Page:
5 Deficiencies That Cause Numbness and Tingling

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“What the HECK is peripheral neuropathy (per-if-er-ul) neuropathy (nur-op-uh-thee)?” Have you ever heard the saying “pins and needles” or felt the sensation of numbness and tingling?

Well, peripheral neuropathy is the long-term variety of numbness or tingling, but what about short-term? (Like say running your funny bone into your desk?) Unfortunately, our science friends don’t simplify the name of this condition either, choosing instead to call it paresthesia (pear-is-thee-see-uh).

The symptoms of paresthesia include:

  • Aching or burning pain
  • Sensations of a part of the body “falling asleep”
  • Pins and needles
  • Numbness
  • Tingling
  • Skin that feels hot or cold
  • Stabbing pain (Chronic paresthesia)

Now let’s talk about some of the nutrient deficiencies that may cause one or more of the above symptoms – primarily, numbness and tingling.

5 Deficiencies That Cause Numbness And Tingling

“Peripheral neuropathy may occur as a result of malnutrition, of which there are many causes including poor nutrition caused by unbalanced diet and alcoholism.” – The Foundation for Peripheral Neuropathy

1. Calcium:

The body does not produce calcium, so we must obtain it via food and supplements. Calcium is critical for our health and well-being. Besides keeping the bones healthy and protected, calcium also supports heart, blood, and muscle health. We lose amounts of this mineral through sweat, urine, and feces. And wouldn’t you know it, numbness and tingling are two of the most commonly reported symptoms of low calcium.

How To Fix It:

Dairy products – for example, cheese, milk, and yogurt – are outstanding sources of calcium. However, plenty of other non-dairy foods are rich in the mineral. Soymilk, fortified cereals, bottled water, and breads are all good sources. You can find plenty of quality calcium supplements on the market, as well.

2. Magnesium:

Magnesium is involved in over 300 chemical reactions of the body, including the heart’s functions, muscles, and even hormones. As magnesium deficiency is known to disrupt nerve function, a shortage of the nutrient can lead to symptoms such as tingling and numbness.

How To Fix It:

It is estimated that only about 25 percent of U.S. adults get enough “Mg” in their diets. Good dietary sources of magnesium include cooked spinach, legumes, and pumpkin seeds. Supplements do suffice, though it is recommended not to take more than 350 non-dietary milligrams of magnesium daily. It is also worth mentioning that excess alcohol, caffeine, and soda speed up the loss of magnesium through kidney excretion.

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3. Vitamin D:

Not getting enough vitamin D disrupts our body’s absorption of dietary calcium. Calcium, of course, is essential to bone health. These problems may also spread to areas of the extremities, including the muscles, which may take on a feeling of numbness or tingling. Vitamin D deficiencies may also produce symptoms such as fatigue, loss of appetite, weight loss, and constipation.

How To Fix It:

Sunshine is the best source of vitamin D. Cereals, milk, and soy products are good dietary forms of D. Supplements should be a last resort, however, as even minimal exposure to the sun combined with a well-balanced diet should do the trick.

4. Vitamin B12:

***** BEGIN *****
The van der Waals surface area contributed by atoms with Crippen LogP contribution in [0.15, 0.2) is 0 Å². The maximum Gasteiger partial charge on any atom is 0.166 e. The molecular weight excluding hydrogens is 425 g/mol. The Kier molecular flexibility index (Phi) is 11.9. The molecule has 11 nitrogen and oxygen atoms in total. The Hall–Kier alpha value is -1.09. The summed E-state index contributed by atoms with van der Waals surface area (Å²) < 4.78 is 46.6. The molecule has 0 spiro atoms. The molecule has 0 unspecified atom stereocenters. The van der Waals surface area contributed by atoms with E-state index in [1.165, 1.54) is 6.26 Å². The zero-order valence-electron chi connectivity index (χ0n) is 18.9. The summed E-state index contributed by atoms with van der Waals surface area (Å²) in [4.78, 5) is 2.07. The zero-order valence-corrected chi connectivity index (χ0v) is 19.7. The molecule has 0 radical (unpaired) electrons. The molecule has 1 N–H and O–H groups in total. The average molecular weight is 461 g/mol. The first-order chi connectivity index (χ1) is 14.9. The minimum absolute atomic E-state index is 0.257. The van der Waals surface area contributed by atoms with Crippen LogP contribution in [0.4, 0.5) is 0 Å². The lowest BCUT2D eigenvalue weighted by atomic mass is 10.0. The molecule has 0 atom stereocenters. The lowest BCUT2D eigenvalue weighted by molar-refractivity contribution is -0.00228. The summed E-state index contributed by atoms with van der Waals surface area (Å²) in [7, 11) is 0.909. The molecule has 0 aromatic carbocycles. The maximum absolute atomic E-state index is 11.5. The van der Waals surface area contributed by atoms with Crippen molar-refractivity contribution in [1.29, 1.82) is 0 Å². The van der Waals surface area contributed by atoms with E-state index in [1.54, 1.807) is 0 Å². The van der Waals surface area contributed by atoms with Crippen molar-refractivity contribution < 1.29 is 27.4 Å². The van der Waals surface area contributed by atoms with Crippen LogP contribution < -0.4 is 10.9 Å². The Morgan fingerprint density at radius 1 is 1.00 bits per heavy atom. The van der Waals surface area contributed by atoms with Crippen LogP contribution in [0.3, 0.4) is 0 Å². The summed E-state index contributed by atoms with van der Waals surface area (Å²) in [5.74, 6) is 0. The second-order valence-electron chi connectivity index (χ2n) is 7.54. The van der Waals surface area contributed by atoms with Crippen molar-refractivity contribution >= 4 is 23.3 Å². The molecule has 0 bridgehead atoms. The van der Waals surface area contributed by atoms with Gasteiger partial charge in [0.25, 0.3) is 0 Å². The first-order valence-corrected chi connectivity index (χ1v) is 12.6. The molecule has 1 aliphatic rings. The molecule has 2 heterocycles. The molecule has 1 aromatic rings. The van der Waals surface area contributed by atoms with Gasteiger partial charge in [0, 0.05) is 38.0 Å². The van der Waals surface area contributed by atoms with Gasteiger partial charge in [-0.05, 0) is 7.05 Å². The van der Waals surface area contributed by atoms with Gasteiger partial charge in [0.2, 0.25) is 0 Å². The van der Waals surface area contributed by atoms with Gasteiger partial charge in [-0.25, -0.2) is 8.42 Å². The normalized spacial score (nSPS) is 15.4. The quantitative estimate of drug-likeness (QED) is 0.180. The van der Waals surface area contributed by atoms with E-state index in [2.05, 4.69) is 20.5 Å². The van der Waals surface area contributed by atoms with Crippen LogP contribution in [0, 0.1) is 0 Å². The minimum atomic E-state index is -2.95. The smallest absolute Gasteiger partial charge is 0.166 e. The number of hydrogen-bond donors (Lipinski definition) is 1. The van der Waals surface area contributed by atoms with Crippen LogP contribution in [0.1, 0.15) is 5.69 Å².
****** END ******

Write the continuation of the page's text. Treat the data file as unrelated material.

B-12 deficiency can produce symptoms such as depression, delusions, and memory loss. Physically, low B-12 levels can cause numbness and tingling, along with jaundice, joint pain, and a shortage of breath. B-12 is necessary for a multitude of functions, including the production of DNA, nerves, and cells.

How To Fix It:

B-12 deficiency arises from one of two things: nutritional habits or an inability to absorb the nutrient. Further, plants do not produce the vitamin, placing vegetarians and vegans more at risk. Regardless, the solution depends on the degree of severity. Mild deficiencies may be corrected with a simple multivitamin; serious deficiencies may require high-dose B12 tablets or some other treatment.

5. Vitamin E:

As a potent antioxidant, vitamin E safeguards body tissue from free radicals. Aside from cellular protection, or perhaps because of it, “E” is known for its anti-aging properties. Vitamin E helps protects the nervous system. When the body has a low amount of usable E, we may experience numbness or tingling sensations in the hands, feet, and toes.

How To Fix It:

Good sources of vitamin E includes broccoli, kiwi, mangoes, nuts and seeds (especially sunflower), tomatoes, and vegetable-based oils. Vitamin E supplements are generally regarded as safe. If you are pregnant, seek the advice of your doctor. High levels of vitamin E may pose a threat to the health of an unborn baby.

Final Thought: The Essential Nature Of Proper Nutrition

The unfortunate fact is that far too many people are nutrient-deficient. This exists despite the fact that most of us are fortunate enough to live in an environment which provides an abundance of options – relatively inexpensive options – for getting proper nutrition. Not only does a well-balanced diet help us feel better, but it can also can effectively fight off many of the conditions that plague us, including cancer, diabetes, heart disease, and obesity.

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In many ways, numbness and tingling sensations are a manifestation of poor health. Subsequently, poor health is too often the result of bad dietary choices and lack of physical activity. Indeed, improving upon these two lifestyle factors can make all the difference!


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